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Nettie

Members
  • Content Count

    4
  • Joined

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  • Country

    Australia

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10 Good

About Nettie

  • Rank
    Member

Profile Information

  • First name
    Jeanette
  • Last name
    Birtles
  • Gender
    Female
  • Occupation
    Nurse
  • Affiliation
    hospital
  • Location
    Adelaide South Australia
  1. We have always used our Radiometer ABL 800 flex blood gas machine as this was believed to be the most accurate way of testing for blood glucose. we use a 0.35mL capillary tube. Any babies that require BGLs are brought to the unit and are sampled and analysed immediately. If for any reason the ABL 800 is not working then a sample is taken in a microlitre collection tube and sent to the lab.
  2. Hi Elizabeth We use sucrose in all our babies. For babies less than 1500g we give 0.1mL sucrose 24% up to 3 doses per procedure. The sucrose we use, this equates to 3 drops. The most inportant thing for those tiny babies is not to give the dose all at once as there is a risk of apnoea / bradycardia. We have being using sucrose in all our babies (24weeks +) since 2009 and we haven't had an increase in NEC. We do limit the number of doses per 24 hours. We used to give up to 10 doses per 24 hours but in 2012 our state guidelines changed to up to 3 doses per procedure and 5 procedures per 24 hours - not sure why they chose this! Regards Nettie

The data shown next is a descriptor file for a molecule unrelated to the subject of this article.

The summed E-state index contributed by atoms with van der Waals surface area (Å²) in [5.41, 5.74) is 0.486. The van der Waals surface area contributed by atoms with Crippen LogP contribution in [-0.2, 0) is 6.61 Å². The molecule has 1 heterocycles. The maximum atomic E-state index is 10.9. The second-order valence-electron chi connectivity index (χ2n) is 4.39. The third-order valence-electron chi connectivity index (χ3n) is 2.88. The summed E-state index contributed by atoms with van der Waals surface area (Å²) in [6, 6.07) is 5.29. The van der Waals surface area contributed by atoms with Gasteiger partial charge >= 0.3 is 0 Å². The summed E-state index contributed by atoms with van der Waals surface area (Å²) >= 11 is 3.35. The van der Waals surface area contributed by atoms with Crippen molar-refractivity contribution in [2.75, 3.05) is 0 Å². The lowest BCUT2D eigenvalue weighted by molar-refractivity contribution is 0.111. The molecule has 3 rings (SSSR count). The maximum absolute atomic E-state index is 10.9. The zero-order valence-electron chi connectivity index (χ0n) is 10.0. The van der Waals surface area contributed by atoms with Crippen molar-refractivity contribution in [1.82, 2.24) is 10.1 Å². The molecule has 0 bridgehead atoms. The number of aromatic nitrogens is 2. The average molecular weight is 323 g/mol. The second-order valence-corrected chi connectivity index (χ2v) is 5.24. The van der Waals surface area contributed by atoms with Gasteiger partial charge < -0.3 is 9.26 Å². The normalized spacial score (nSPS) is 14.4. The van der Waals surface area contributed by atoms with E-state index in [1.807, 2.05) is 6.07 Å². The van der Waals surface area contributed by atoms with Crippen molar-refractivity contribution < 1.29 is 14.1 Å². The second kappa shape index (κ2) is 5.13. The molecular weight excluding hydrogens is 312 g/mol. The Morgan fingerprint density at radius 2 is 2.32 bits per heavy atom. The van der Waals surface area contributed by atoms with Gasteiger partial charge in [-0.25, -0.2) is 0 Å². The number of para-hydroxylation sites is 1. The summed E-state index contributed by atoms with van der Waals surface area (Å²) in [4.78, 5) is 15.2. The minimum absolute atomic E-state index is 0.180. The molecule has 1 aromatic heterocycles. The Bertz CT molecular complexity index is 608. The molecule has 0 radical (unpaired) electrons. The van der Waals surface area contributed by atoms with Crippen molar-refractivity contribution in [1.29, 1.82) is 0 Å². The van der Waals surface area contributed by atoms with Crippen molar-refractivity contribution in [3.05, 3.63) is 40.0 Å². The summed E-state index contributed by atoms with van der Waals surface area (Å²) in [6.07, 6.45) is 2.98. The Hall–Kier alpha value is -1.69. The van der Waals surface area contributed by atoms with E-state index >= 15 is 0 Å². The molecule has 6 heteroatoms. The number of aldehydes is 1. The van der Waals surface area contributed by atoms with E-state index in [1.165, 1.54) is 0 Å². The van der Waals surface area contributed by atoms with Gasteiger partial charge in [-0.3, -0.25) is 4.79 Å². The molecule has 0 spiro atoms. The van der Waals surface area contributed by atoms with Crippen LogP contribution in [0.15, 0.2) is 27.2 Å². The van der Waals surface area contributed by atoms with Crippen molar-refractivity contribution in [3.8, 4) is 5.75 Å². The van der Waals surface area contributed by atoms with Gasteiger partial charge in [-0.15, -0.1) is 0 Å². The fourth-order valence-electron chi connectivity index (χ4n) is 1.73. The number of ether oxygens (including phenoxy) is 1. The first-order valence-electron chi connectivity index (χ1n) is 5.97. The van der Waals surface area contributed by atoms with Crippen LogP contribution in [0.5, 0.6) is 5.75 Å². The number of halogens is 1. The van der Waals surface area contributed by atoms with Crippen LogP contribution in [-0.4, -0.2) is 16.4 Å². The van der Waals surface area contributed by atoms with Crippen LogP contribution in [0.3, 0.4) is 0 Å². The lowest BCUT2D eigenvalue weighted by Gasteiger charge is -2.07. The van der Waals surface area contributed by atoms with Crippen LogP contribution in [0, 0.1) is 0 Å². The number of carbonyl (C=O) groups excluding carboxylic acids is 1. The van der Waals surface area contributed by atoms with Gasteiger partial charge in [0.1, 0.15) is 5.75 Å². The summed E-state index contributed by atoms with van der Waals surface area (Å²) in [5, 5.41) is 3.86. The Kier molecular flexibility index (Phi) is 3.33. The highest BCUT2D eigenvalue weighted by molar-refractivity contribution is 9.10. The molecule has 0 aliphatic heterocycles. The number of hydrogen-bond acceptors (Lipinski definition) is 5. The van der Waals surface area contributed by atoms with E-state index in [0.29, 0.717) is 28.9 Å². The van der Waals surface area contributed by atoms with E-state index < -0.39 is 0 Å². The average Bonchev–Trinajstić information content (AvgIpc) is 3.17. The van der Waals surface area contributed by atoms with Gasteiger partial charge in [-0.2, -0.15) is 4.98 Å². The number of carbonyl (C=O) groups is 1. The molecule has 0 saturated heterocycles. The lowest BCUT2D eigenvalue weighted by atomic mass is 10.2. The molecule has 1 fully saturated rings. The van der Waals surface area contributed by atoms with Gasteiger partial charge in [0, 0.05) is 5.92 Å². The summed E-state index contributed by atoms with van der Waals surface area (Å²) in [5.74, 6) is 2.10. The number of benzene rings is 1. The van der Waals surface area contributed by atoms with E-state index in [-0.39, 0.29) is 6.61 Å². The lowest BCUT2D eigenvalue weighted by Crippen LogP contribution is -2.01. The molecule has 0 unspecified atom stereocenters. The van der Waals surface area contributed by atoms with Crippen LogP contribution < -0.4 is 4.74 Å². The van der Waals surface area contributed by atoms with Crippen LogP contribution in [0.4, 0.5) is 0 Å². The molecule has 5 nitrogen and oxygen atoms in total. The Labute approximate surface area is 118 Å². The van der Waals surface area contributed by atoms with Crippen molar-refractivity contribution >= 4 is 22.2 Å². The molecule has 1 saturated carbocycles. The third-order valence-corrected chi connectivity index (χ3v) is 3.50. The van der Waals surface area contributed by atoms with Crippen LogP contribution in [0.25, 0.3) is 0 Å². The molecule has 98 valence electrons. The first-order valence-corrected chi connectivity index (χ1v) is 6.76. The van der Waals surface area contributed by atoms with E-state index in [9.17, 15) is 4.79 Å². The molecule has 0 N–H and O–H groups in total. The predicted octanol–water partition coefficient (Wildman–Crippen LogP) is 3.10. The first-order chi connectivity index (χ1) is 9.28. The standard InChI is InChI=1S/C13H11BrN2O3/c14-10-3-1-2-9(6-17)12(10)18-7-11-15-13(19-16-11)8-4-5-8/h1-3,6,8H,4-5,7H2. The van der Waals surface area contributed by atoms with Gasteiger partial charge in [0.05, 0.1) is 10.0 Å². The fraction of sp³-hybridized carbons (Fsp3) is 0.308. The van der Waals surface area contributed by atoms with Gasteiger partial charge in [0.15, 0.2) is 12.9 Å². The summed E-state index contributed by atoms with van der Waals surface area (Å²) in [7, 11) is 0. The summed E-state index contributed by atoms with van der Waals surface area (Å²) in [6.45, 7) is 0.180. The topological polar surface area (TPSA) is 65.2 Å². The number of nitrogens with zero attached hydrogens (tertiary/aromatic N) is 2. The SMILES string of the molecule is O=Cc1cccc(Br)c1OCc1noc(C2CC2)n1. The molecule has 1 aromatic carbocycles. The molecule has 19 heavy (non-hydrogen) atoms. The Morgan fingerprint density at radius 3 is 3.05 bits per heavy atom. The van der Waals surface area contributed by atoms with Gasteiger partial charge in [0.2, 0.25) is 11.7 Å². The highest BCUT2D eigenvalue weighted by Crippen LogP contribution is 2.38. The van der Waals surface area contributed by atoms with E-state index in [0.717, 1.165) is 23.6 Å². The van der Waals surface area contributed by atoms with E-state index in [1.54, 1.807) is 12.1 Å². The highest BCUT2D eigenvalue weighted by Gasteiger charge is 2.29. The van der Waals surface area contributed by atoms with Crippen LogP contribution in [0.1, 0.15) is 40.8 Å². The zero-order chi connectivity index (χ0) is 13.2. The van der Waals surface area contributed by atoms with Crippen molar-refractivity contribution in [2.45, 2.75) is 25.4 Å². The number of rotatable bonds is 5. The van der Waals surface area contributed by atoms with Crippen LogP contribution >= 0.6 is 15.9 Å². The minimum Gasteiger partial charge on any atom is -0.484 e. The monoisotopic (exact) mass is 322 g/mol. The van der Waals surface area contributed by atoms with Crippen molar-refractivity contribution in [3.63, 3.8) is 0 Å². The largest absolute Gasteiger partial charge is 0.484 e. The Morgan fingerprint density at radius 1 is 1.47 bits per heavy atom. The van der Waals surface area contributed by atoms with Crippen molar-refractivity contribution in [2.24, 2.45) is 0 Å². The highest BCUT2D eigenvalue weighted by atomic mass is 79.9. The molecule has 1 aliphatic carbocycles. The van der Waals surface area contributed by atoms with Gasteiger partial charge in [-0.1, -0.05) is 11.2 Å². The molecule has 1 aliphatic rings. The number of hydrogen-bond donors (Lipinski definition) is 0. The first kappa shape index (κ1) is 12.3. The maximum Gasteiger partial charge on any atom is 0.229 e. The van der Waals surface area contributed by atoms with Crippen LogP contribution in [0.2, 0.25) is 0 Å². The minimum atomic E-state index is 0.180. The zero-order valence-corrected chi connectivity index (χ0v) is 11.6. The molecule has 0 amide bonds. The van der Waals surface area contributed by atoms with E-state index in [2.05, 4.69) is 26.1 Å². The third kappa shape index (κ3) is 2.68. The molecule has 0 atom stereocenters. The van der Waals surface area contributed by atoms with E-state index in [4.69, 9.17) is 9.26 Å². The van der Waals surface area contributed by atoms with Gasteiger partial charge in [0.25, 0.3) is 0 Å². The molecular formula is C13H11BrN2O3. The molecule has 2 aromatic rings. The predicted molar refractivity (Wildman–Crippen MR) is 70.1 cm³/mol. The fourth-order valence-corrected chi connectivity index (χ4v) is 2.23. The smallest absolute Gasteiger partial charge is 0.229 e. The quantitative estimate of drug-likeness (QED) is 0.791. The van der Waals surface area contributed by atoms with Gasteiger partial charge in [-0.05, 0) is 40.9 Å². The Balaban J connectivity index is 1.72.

3. We have recently changed out intravenous syringe pumps and soon we will also include new volumetric pumps and we have had a question raised about what the pump pressures are set at. Could you let me know what your unit's pump pressures are set at and if you have any guidelines about the pressure settings. Is there any evidence to support this? I have found some articles from 2005 but there doesn't appear to be much information about this. Thanks Nettie (South Australia)
  4. I have recently attended a symposium on neonatal haemodynamics and echocardiography. The main theme is that ideally a functional echo should be done especially in the first 12 hours as an infant can have a low mean and good cardiac output or a normal mean and reduced cardiac output. Of course this means that you need someone available that can do a functional echo round the clock which is probably unlikely.
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